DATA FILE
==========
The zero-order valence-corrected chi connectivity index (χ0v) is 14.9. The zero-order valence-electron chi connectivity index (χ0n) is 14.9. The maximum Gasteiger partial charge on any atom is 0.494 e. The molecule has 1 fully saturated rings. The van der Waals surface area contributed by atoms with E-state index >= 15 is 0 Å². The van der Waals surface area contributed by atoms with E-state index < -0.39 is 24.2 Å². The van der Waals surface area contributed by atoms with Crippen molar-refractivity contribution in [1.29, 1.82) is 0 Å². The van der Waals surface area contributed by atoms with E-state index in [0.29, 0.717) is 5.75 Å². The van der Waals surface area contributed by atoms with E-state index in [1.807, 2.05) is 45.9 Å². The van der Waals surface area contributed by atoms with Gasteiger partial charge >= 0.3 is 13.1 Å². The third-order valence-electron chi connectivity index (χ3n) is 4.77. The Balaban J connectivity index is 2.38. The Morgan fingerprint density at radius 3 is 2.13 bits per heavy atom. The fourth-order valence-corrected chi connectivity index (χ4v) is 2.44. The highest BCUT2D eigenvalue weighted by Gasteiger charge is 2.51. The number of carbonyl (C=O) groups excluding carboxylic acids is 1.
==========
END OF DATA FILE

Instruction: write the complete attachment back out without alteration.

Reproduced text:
The zero-order valence-corrected chi connectivity index (χ0v) is 14.9. The zero-order valence-electron chi connectivity index (χ0n) is 14.9. The maximum Gasteiger partial charge on any atom is 0.494 e. The molecule has 1 fully saturated rings. The van der Waals surface area contributed by atoms with E-state index >= 15 is 0 Å². The van der Waals surface area contributed by atoms with E-state index < -0.39 is 24.2 Å². The van der Waals surface area contributed by atoms with Crippen molar-refractivity contribution in [1.29, 1.82) is 0 Å². The van der Waals surface area contributed by atoms with E-state index in [0.29, 0.717) is 5.75 Å². The van der Waals surface area contributed by atoms with E-state index in [1.807, 2.05) is 45.9 Å². The van der Waals surface area contributed by atoms with Gasteiger partial charge >= 0.3 is 13.1 Å². The third-order valence-electron chi connectivity index (χ3n) is 4.77. The Balaban J connectivity index is 2.38. The Morgan fingerprint density at radius 3 is 2.13 bits per heavy atom. The fourth-order valence-corrected chi connectivity index (χ4v) is 2.44. The highest BCUT2D eigenvalue weighted by Gasteiger charge is 2.51. The number of carbonyl (C=O) groups excluding carboxylic acids is 1.